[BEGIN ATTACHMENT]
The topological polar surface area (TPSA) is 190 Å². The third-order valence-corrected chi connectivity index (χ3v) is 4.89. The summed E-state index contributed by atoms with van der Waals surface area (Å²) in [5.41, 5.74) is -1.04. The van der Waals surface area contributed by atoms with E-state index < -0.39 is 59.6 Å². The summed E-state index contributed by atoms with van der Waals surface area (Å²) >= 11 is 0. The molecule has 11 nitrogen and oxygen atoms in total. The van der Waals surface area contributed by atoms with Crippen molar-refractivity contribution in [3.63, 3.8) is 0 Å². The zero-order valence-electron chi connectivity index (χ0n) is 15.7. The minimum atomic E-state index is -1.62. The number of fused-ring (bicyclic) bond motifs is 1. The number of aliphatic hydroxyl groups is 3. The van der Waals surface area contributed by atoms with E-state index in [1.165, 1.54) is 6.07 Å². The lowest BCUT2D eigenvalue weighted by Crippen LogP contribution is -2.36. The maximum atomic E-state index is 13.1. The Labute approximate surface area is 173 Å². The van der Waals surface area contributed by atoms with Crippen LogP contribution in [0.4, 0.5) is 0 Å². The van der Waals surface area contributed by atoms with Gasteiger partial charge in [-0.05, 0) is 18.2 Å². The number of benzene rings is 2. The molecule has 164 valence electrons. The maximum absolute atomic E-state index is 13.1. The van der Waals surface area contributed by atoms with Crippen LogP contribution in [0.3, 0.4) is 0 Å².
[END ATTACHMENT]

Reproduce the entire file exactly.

The topological polar surface area (TPSA) is 190 Å². The third-order valence-corrected chi connectivity index (χ3v) is 4.89. The summed E-state index contributed by atoms with van der Waals surface area (Å²) in [5.41, 5.74) is -1.04. The van der Waals surface area contributed by atoms with E-state index < -0.39 is 59.6 Å². The summed E-state index contributed by atoms with van der Waals surface area (Å²) >= 11 is 0. The molecule has 11 nitrogen and oxygen atoms in total. The van der Waals surface area contributed by atoms with Crippen molar-refractivity contribution in [3.63, 3.8) is 0 Å². The zero-order valence-electron chi connectivity index (χ0n) is 15.7. The minimum atomic E-state index is -1.62. The number of fused-ring (bicyclic) bond motifs is 1. The number of aliphatic hydroxyl groups is 3. The van der Waals surface area contributed by atoms with E-state index in [1.165, 1.54) is 6.07 Å². The lowest BCUT2D eigenvalue weighted by Crippen LogP contribution is -2.36. The maximum atomic E-state index is 13.1. The Labute approximate surface area is 173 Å². The van der Waals surface area contributed by atoms with Crippen LogP contribution in [0.4, 0.5) is 0 Å². The van der Waals surface area contributed by atoms with Gasteiger partial charge in [-0.05, 0) is 18.2 Å². The number of benzene rings is 2. The molecule has 164 valence electrons. The maximum absolute atomic E-state index is 13.1. The van der Waals surface area contributed by atoms with Crippen LogP contribution in [0.3, 0.4) is 0 Å².